Am I the only one reminded of the Obama Fan Base and the 2008 presidential election campaign?
Now, what of the real Internet activism of the Anonymous kinds? The kind where cyber-guerilla attack government or corporate sites with DDoS as a means of dissent (something that some European courts have ruled to be a legitimate form of dissent)? Morozov argues for a more nuanced approach rather than the quick labeling of such actions as terrorism. After all, who would mind if an authoritarian regime were hit by such attacks? So, why is it any different when it’s Lufthansa or Vodafone?
At the same time, the Web is far from being a utopia itself as it is home to anti-democratic groups and individuals. Free flow of information says nothing about the quality of information that circulates and it does not automatically equate greater demand for democracy, tolerance and equality. Far from it.
And of course, we conveniently forget that none of this entirely free:
“Just as today’s Internet gurus are trying to convince us that the age of “free” is upon us, it almost certainly is not. All those free videos of cats that receive millions of hits on YouTube are stored on powerful server centers that cost millions of dollars to run, usually in electricity bills alone. Those hidden costs will sooner or later produce environmental problems that will make us painfully aware of how expensive such technologies really are. Back in 1990, who could have foreseen that Greenpeace would one day be issuing a lengthy report about the environmental consequences of cloud computing, with some scientists conducting multiyear studies about the impact of email spam on climate change? The fact that we cannot yet calculate all the costs of a given technology—whether financial, moral, or environmental ones—does not mean that it comes free.” (Loc. 4738)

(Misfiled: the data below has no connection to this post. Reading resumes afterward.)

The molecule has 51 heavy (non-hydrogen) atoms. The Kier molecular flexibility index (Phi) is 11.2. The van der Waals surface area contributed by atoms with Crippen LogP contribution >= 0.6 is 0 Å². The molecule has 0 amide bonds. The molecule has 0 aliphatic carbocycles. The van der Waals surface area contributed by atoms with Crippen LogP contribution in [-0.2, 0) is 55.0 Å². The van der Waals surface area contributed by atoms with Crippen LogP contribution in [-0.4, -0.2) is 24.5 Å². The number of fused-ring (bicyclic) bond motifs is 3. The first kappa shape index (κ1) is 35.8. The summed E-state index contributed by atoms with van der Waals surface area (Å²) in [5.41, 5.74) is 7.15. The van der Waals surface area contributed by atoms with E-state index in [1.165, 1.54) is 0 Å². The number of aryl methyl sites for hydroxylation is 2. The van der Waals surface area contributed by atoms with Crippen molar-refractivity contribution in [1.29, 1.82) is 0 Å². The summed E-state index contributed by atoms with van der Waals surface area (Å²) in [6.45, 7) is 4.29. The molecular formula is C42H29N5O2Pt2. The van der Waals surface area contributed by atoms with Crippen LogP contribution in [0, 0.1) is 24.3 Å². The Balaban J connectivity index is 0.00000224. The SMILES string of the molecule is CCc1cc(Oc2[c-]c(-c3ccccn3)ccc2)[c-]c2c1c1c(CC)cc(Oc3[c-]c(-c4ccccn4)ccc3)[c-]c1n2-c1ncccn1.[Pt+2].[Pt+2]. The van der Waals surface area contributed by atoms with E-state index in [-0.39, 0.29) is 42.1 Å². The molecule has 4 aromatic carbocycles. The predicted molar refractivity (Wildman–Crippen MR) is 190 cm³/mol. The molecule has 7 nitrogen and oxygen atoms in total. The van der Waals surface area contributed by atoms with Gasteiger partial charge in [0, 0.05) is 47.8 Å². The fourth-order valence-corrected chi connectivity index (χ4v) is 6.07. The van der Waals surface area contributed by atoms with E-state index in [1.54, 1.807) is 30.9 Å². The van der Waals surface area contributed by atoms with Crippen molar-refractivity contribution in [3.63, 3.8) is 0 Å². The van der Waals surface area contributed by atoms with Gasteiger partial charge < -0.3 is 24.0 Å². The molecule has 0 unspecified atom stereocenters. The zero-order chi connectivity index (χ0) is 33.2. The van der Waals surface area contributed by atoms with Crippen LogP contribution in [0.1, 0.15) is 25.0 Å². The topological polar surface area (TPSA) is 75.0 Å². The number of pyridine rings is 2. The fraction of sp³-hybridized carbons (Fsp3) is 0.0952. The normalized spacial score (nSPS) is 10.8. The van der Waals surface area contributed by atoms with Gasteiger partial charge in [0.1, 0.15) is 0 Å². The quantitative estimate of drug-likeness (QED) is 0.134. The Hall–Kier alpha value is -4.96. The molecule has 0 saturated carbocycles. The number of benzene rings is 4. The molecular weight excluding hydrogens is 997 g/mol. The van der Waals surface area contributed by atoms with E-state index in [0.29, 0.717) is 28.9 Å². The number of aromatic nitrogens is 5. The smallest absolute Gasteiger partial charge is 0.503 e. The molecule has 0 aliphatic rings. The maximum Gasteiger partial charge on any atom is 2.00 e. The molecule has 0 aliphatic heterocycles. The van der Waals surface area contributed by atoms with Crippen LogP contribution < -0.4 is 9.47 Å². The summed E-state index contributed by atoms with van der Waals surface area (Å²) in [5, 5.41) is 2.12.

So, the bottom line, for Morozov is we have not really thought about the Internet yet, and we certainly have not paid enough attention to the social embeddedness of technology:
“Throughout history, new technologies have almost always empowered and disempowered particular political and social groups, sometimes simultaneously—a fact that is too easy to forget under the sway of technological determinism. Needless to say, such ethical amnesia is rarely in the interests of the disempowered.” (Loc. 4814)
It indeed remains to be seen whether the Internet has affected the balance of power in various societies or if the digital divide has entrenched stratification systems. And any discussion that is imbued with technological determinism tends to de-socialize and de-politicize the impact of such technologies, something which, de facto, benefits current power holders.